The Indictment also alleges that serious medical problems arose in a number of patients from this untested mix of products. Combining the treatments and devices — the OP-1 Implant, OP-1 Putty and the bone void filler Calstrux — caused adverse effects in patients ranging from minor irritations to infections requiring follow-up surgeries. The indictment also charges that Stryker and Philip lied to the FDA about the number of patients treated each year with OP-1 Putty.

Stryker OP-1 Settlements

In January 2012 Stryker paid $15 million to settle charges for illegally marketing the use of of OP-1 Putty and falsifying hospital records to authorize use of the OP-1 product. Two Stryker sales managers also pled guilty to engaging in illegal off-label promotion.

Stryker Off-Label OP-1 Putty and Calstrux Lawsuit

A lawsuit against Stryker Biotech filed in 2011 argues the patient, April Cabana, never gave consent to have Stryker' OP-1 Putty and Calstrux used in spinal fusion surgery. The lawsuit also includes a hospital and surgeon Dr. Ali Mesiwala for failing to inform Cabana that they were using the experimental products.

Cabana had a second spinal surgery in which surgeons removed excess bone and fused the remainder using a Medtronic Infuse bone graft product. The lawsuit claims the combination of the products caused excessive bone growth in her lower back, resulting in nerve compression and debilitating pain that required additional surgery.

In September 2013 Judge Terry Green of the California Superior Court for Los Angeles County denied Stryker and Medtronic motions to dismiss on preemption grounds, and ruled that Cabana' evidence -- that Stryker promoted the off-label combination of OP-1 and Calstrux -- is sufficient to allow a trial. Cabana' lawsuit claims failure to warn, negligence, negligence per se, breach of warranty, and fraud. The trial is scheduled for February 10, 2014.

Stryker OP-1 Putty Legal Help

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Washington, DC: In 2012, Online Legal Media senior writer Jane Mundy first recounted the story of April Cabana, who underwent what she thought to be routine back surgery in 2008. However, the procedure left her permanently disabled. Why? Allegedly due to the use of Stryker OP-1 Putty Linked to Adverse Events, in tandem with another product, Calstrux. READ MORE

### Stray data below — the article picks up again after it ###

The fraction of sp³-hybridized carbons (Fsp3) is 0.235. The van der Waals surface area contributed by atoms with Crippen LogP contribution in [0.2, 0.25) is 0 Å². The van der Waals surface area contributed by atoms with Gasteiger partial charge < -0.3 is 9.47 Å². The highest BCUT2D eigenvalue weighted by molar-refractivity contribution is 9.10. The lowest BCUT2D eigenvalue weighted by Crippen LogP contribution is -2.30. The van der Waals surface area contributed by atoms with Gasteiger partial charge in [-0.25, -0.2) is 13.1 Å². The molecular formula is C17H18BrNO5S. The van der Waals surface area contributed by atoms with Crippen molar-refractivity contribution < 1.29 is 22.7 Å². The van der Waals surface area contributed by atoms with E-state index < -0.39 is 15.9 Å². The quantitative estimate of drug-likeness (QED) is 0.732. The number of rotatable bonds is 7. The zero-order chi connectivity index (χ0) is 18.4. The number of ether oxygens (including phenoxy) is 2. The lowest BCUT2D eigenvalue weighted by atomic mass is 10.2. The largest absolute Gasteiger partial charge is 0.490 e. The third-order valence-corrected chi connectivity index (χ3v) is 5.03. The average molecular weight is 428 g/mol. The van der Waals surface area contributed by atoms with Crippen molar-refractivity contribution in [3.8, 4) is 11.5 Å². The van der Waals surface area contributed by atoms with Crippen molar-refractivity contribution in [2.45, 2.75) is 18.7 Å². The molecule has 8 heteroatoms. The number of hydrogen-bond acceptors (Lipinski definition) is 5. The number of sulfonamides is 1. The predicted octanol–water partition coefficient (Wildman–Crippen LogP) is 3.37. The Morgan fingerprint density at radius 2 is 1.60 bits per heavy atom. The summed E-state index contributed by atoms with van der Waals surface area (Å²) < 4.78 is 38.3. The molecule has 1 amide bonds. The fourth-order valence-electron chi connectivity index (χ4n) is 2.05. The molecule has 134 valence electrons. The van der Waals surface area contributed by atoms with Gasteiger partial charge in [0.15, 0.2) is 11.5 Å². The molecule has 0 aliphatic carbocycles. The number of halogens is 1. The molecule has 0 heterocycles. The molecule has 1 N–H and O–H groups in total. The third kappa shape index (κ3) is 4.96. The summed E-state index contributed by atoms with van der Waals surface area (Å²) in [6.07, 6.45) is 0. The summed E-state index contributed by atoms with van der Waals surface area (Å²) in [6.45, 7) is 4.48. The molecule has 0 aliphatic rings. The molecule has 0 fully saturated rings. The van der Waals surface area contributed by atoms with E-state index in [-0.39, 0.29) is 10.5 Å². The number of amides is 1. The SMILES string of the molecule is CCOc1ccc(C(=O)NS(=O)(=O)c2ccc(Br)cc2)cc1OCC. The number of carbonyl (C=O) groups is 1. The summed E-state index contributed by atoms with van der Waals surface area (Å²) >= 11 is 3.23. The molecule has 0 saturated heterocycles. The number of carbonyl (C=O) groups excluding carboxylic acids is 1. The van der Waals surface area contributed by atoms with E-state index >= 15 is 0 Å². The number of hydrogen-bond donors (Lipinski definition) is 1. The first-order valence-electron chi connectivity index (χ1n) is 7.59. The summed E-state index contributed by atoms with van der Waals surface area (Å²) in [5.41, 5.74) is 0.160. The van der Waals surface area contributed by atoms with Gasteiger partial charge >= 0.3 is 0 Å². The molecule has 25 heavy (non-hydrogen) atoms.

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Middlesex County, MA: It would come as no surprise that the use of any product that augments and actually fosters the growth of bone has to be used with extreme caution, lest bone growth occur where it isn’t wanted, or in an area that could cause a patient harm. To that end, a lawsuit alleging Stryker OP-1 Putty linked to adverse events claims that Stryker promoted a use for OP-1 Putty that was not approved by the US Food and Drug Administration (FDA). READ MORE

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A California woman thought she was going to have routine back surgery in 2008 after suffering a herniated disc from a car accident. Instead, she allegedly took part in a human “research project” without her knowledge. April Cabana was implanted with two Stryker Biotech medical products, OP-1 Putty and Calstrux, both of which were used off-label. As a result, she is now permanently disabled. READ MORE


Posted by

I had a anterior cervical discectomy with fusion C5-6,C6-7. Developed a massive hematoma 6 hr post op. Taken back to surgery hematoma was drained . I was intubated and remained in ICU for 4 days. As a result of the intubation my right vocal cord was by paralyzed. OP1 and Accell plus DBM putty was used during my surgery. I was never informed about OP1 or that it was not approved for cervical surgery. Finding out later that the Sales rep from Stryker Spine was listed as a observer during my surgery makes me question why he was there.
I still worry about long term problems I may have as a result of this product being used and feel like I was deceived by my Surgeon and the Hospital board who was responsible for regulating the use of this product.